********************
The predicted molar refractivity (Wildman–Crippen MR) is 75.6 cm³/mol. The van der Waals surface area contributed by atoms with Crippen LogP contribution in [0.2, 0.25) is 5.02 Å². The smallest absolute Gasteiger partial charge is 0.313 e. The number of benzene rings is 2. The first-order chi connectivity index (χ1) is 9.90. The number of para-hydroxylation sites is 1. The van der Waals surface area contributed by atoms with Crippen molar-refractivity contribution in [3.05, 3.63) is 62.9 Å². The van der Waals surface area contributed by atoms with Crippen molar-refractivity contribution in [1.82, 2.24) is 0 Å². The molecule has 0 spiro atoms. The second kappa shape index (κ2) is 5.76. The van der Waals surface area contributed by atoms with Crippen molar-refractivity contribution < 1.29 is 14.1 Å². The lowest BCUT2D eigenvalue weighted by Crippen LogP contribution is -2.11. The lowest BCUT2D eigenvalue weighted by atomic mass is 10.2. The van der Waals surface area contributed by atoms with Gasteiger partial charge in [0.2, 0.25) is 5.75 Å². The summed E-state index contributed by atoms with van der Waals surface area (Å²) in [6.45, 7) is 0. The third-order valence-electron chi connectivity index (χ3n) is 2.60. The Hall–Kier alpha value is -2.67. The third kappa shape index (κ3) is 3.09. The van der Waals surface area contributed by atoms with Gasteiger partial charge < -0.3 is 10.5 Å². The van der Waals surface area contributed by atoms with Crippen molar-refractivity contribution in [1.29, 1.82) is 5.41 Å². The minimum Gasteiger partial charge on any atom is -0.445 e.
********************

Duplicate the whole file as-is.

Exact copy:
The predicted molar refractivity (Wildman–Crippen MR) is 75.6 cm³/mol. The van der Waals surface area contributed by atoms with Crippen LogP contribution in [0.2, 0.25) is 5.02 Å². The smallest absolute Gasteiger partial charge is 0.313 e. The number of benzene rings is 2. The first-order chi connectivity index (χ1) is 9.90. The number of para-hydroxylation sites is 1. The van der Waals surface area contributed by atoms with Crippen molar-refractivity contribution in [3.05, 3.63) is 62.9 Å². The van der Waals surface area contributed by atoms with Crippen molar-refractivity contribution in [1.82, 2.24) is 0 Å². The molecule has 0 spiro atoms. The second kappa shape index (κ2) is 5.76. The van der Waals surface area contributed by atoms with Crippen molar-refractivity contribution < 1.29 is 14.1 Å². The lowest BCUT2D eigenvalue weighted by Crippen LogP contribution is -2.11. The lowest BCUT2D eigenvalue weighted by atomic mass is 10.2. The van der Waals surface area contributed by atoms with Gasteiger partial charge in [0.2, 0.25) is 5.75 Å². The summed E-state index contributed by atoms with van der Waals surface area (Å²) in [6.45, 7) is 0. The third-order valence-electron chi connectivity index (χ3n) is 2.60. The Hall–Kier alpha value is -2.67. The third kappa shape index (κ3) is 3.09. The van der Waals surface area contributed by atoms with Gasteiger partial charge < -0.3 is 10.5 Å². The van der Waals surface area contributed by atoms with Crippen molar-refractivity contribution in [1.29, 1.82) is 5.41 Å². The minimum Gasteiger partial charge on any atom is -0.445 e.